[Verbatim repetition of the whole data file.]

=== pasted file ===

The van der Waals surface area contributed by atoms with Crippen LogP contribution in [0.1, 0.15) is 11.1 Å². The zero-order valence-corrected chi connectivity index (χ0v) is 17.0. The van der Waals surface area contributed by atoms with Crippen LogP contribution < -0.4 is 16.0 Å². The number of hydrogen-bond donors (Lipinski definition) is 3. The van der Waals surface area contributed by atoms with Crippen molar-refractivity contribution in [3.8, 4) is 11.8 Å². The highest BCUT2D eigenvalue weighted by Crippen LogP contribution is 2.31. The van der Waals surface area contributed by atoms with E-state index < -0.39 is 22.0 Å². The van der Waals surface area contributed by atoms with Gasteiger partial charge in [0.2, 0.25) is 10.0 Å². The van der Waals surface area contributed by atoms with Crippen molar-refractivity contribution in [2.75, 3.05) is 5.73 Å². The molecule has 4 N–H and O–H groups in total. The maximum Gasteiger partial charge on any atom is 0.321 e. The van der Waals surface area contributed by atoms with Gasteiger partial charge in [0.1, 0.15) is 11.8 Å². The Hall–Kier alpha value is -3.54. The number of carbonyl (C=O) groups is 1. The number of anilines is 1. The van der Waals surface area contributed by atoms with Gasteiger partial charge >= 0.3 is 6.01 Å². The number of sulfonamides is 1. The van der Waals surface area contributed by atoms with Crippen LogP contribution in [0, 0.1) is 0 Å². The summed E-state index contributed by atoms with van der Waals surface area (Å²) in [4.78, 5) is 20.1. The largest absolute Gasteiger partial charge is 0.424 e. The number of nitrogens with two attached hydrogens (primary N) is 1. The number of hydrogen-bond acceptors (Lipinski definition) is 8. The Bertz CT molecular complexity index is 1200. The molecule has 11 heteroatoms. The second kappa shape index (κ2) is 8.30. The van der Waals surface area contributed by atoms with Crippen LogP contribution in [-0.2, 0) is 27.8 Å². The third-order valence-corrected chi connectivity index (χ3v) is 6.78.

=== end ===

The van der Waals surface area contributed by atoms with Crippen LogP contribution in [0.1, 0.15) is 11.1 Å². The zero-order valence-corrected chi connectivity index (χ0v) is 17.0. The van der Waals surface area contributed by atoms with Crippen LogP contribution < -0.4 is 16.0 Å². The number of hydrogen-bond donors (Lipinski definition) is 3. The van der Waals surface area contributed by atoms with Crippen molar-refractivity contribution in [3.8, 4) is 11.8 Å². The highest BCUT2D eigenvalue weighted by Crippen LogP contribution is 2.31. The van der Waals surface area contributed by atoms with E-state index < -0.39 is 22.0 Å². The van der Waals surface area contributed by atoms with Gasteiger partial charge in [0.2, 0.25) is 10.0 Å². The van der Waals surface area contributed by atoms with Crippen molar-refractivity contribution in [2.75, 3.05) is 5.73 Å². The molecule has 4 N–H and O–H groups in total. The maximum Gasteiger partial charge on any atom is 0.321 e. The van der Waals surface area contributed by atoms with Gasteiger partial charge in [0.1, 0.15) is 11.8 Å². The Hall–Kier alpha value is -3.54. The number of carbonyl (C=O) groups is 1. The number of anilines is 1. The van der Waals surface area contributed by atoms with Gasteiger partial charge >= 0.3 is 6.01 Å². The number of sulfonamides is 1. The van der Waals surface area contributed by atoms with Crippen LogP contribution in [0, 0.1) is 0 Å². The summed E-state index contributed by atoms with van der Waals surface area (Å²) in [4.78, 5) is 20.1. The largest absolute Gasteiger partial charge is 0.424 e. The number of nitrogens with two attached hydrogens (primary N) is 1. The number of hydrogen-bond acceptors (Lipinski definition) is 8. The Bertz CT molecular complexity index is 1200. The molecule has 11 heteroatoms. The second kappa shape index (κ2) is 8.30. The van der Waals surface area contributed by atoms with Crippen LogP contribution in [-0.2, 0) is 27.8 Å². The third-order valence-corrected chi connectivity index (χ3v) is 6.78.